An artificial cortex where the cells communicate with each other just as in the brain has been perfected in the lab using stem cells.
The mini 3-D structures grow and function like the cortex with the "spheroids" buzzing with neuronal network activity.
The purpose of the work is not to build a human brain, say National Institutes of Health (NIH) scientists as much as to study disorders of brain circuitry. The evolving "disease-in-a-dish" technology, funded by the NIH, is aimed at futuristic personalised medicine where culturing a person's stem cells could help treat the person's psychiatric illness precisely.
Sergiu Pasca, MD, of Stanford University, Palo Alto, and colleagues, describe the "human cortical spheroids", in their study published online in the journal Nature Methods.
Scientists had earlier developed neurons differentiated from stem cells derived from patients' skin cells using the induced pluripotent stem cells (iPSCs) mode.
Here the adult cells are genetically reprogrammed to the embryonic stem cell state and then coaxed to form particular cells.
They had produced primitive organoids by coaxing neurons and support cells to organize themselves to mimic the brain's own architecture.
But these lacked the complex circuitry to mimic the workings of human brains.
Based on an improved, streamlined method for producing iPSCs, the latest cortex-like spheroids developed have healthier neurons supported by a more brain-like network of supporting glial cells, resulting in more functional neural connections and circuitry.
The neurons form layers and talk with each other via neural networks.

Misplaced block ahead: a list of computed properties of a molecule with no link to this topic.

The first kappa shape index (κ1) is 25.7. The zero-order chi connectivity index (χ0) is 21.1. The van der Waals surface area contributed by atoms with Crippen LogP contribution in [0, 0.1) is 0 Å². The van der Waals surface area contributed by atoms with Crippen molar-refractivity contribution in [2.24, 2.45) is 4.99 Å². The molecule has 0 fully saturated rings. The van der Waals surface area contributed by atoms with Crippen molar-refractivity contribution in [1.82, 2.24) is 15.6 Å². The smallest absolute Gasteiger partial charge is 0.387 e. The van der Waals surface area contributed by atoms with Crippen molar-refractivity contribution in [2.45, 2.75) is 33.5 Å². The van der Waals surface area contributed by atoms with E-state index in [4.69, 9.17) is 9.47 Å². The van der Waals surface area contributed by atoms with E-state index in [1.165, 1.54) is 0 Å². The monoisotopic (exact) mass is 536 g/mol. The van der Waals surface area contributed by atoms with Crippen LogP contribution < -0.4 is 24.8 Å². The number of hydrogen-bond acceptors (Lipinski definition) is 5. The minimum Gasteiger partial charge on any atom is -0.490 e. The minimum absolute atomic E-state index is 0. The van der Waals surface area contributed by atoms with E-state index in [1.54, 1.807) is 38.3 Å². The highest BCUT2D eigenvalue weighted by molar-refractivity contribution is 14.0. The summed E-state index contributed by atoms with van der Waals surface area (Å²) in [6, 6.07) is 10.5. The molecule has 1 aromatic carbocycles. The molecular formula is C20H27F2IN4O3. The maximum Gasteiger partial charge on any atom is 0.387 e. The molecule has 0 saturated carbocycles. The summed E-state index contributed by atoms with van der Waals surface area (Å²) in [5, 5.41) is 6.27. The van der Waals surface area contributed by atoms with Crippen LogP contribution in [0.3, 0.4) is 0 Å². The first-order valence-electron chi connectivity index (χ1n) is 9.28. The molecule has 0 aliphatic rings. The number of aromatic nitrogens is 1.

The spheroid technology generated the same kinds of cortex-like structures in repeated experiments.
The budding cortex could be analysed using conventional brain slice methods. This is what scientists would like to be able to do when looking at the developing cortex of a particular individual with a brain disorder.
"While the technology is still maturing, there is great potential for using these assays to more accurately develop, test safety and effectiveness of new treatments before they are used in individuals with a mental illness," said David Panchision, PhD, NIMH programme director for stem cell research.
The next logical step would be to develop different neuron types found in the cortex as well as to look into connections between the cortex to other areas of the brain.
iPSCs are already useful tools for drug development and modelling of diseases, and scientists hope to use them in transplantation medicine. At present viruses are used to introduce the reprogramming stem cell factors into adult cells.
The use of viruses calls for careful control and tests before the technique can lead to useful treatment for humans. In animal studies, the virus used sometimes causes cancers. The tissues derived from iPSCs are a nearly identical match to the cell donor and avoids rejection by the immune system.